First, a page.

2008-01-14 11:57:45
48.   Daniel Zappala
If you were picking statistical Hall of Fame criteria for a batter, what would they be? And if they included OPS+, what would the minimum qualifying OPS+ be?
2008-01-14 11:58:07
49.   Humma Kavula
46 Oh, also --

wasn't completely unheard of

Jim Tracy, here's mud in your eye. As in some literal mud.

2008-01-14 11:59:27
50.   bhsportsguy
45 Here's some thoughts on Myth No. 1:

http://tinyurl.com/yttcgc

Show/Hide Comments 51-100
2008-01-14 11:59:54
51.   Humma Kavula
49 should be referenced to 42 .
2008-01-14 12:00:17
52.   Jon Weisman
Posts on The Wire ...

http://weblogs.variety.com/on_the_air/2008/01/the-wire-a-rook.html

... and Friday Night Lights ...

http://weblogs.variety.com/season_pass/2008/01/friday-night-li.html

2008-01-14 12:05:31
53.   Eric Enders
48 Picking hard and fast criteria seems a good way to get into trouble, because there are other factors to consider. Which of the following right fielders would you rather have?

19-year career. OPS+ed 160 for the first seven years, 105 over the last 12. 124 career OPS+.
10-year career, OPS+ed 155.
22-year career, OPS+ed 119.

(These are not real players, by the way; just wondering what people would consider to be better.)

2008-01-14 12:09:09
54.   Disabled List
45 What about the David Hasselhoff thing?
2008-01-14 12:09:57
55.   JimBilly4
42 I am a big believer that one needs to take the time the player played into account. Not just in comparison to other players of their era, which OPS+ and ERA+ do, but to the common wisdom of the day.

If at every level of baseball a player is told that it is # of hits and batting average that matter and that walks are a sign of lack of aggressiveness, won't that player adjust his game to be less selective? I am not saying don't apply modern stat analysis, but I think if someone was among the best in stats everyone cared about at the time, that should count for something.

However, my thinking on this may not be trustworthy as it is probably driven by my need to justify my appreciation for Steve Garvey, who became my favorite player at the age of 9 and is therefore immune to all further analysis.

2008-01-14 12:16:13
56.   Eric Stephen
I'm watching the 1959 World Series video right now (which I hadn't yet watched), and a few things I noticed were:

1) The film is narrated by one "Vince Scully"

2) When White Sox CF Jim Landis was HBP in Game 6, Scully's highlight narration included the phrase "another batter thankful for a helmet." This brings to mind many of Vin's pleas today for on-field coaches to wear helmets.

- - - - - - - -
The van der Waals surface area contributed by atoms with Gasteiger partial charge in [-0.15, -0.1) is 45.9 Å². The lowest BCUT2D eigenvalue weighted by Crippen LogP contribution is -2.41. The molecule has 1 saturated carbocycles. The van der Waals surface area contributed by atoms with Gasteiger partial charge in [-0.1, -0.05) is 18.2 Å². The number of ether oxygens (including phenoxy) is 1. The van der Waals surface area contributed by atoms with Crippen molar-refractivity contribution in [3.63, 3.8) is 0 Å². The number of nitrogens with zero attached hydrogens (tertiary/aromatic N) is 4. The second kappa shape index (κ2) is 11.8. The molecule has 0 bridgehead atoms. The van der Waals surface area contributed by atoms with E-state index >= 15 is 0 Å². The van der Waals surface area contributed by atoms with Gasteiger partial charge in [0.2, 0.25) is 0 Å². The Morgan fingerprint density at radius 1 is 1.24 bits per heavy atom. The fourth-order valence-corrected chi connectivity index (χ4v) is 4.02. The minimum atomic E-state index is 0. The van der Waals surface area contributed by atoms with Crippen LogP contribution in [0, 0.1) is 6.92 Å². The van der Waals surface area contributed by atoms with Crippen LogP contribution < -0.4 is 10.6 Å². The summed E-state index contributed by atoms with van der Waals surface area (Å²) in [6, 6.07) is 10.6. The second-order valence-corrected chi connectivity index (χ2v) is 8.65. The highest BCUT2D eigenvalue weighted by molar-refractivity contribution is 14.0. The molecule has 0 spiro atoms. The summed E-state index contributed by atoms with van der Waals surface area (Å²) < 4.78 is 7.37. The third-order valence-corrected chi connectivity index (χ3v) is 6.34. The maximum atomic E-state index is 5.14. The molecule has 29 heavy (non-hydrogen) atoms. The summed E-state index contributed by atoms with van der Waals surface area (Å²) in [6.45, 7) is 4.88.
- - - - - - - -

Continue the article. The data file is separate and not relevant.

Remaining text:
3) The video ends with a few highlights shown with the following message in large white text across the screen: "See a ball game often. It's fun and excitement for the entire family!"

4) I wonder when the first real on-field World Series celebration was. It seems every time I see an old MLB video, a championship ends with a hearty handshake and some low level excitement.

Incidentally, aside from Charlie Neal's 1 game at SS in 1959, here are the Dodgers' 1959 shortstops:

Don Zimmer: 88 games, .165/.274/.249, 37 OPS+
Maury Wills: 82 games, .260/.298/.298, 55 OPS+
Bob Lillis: 20 games, .229/.275/.271, 42 OPS+

As a comparison, fellow Dodger championship SS Alfredo Griffin hit .199/.259/.253, for a 50 OPS+

2008-01-14 12:21:30
57.   delias man
Don't get me started on Rice. People can go back and forth all day about his stats. The bottom line for me, is he one of the greatest LF of all time? No.

In that 59 Video, i wondered the same thing about "Vince"

Was Podres left off of the 65 WS Roster?

2008-01-14 12:21:58
58.   Michael Green
A sad day for us Dodger lovers. A couple of notes about it.

First, about Lasorda. I think it was Joe Black who was quoted in Jane Leavy's magnificent book on Sandy Koufax as saying that Koufax was better right-handed than Lasorda was left-handed. She quotes Lasorda's story--that Buzzie Bavasi asked him who to send out and he said, "Koufax," and Bavasi hasn't denied it, so far as I know.

Lasorda said once that after he was sent out, he was heading north listening to the Dodger broadcast and Vin said something like, "Tommy Lasorda has been optioned to Montreal. Every time he crosses the Jacques Cartier Bridge, he feels like he's going home."

Vin also said that after announcing the victory and going to the commercial, he stood up to leave. Mel Allen asked him if he planned to say goodbye to the viewers before he left! He also recalled that that night, he went to the victory party and had to park at least a mile from the hotel and walk down the street, and everybody was cheering.

Now to a cute one. His date that night was a young woman named Joan Ganz Cooney, who later created Sesame Street for Public Broadcasting. A few years ago, the Dodger affiliate here in Las Vegas broadcast a mike check Vin did for the radio network, reciting numbers--"1, 2, 3, 4, 5. 5, 4, 3, 2, 1." The host said it was Vin's audition tape for Sesame Street! That was fun.

2008-01-14 12:23:15
59.   regfairfield
55 Hey, switching to stats made me realize that Eric Karros was pretty terrible except for two years, doesn't mean I don't love him.
2008-01-14 12:23:44
60.   Eric Enders
52 Oh, Jon. The syntax of that first url made me think I was about to get really mad at you. ;)

I'm glad you're on board, and that you were able to jump in midstream, but I do hope you'll go back and watch the other seasons. I think of The Wire as great literature, and like a powerful novel, you won't get the full emotional and intellectual impact by reading only the last one-fifth of it.

I agree with your analysis of the newsroom scenes, and I do think this subplot looks primed to become the worst of the many hundreds of subplots the show has explored in the last five seasons. (Although I too am a big fan of Homicide and Clark Johnson -- who, as I suspect you know, also directed the pilot of The Wire.)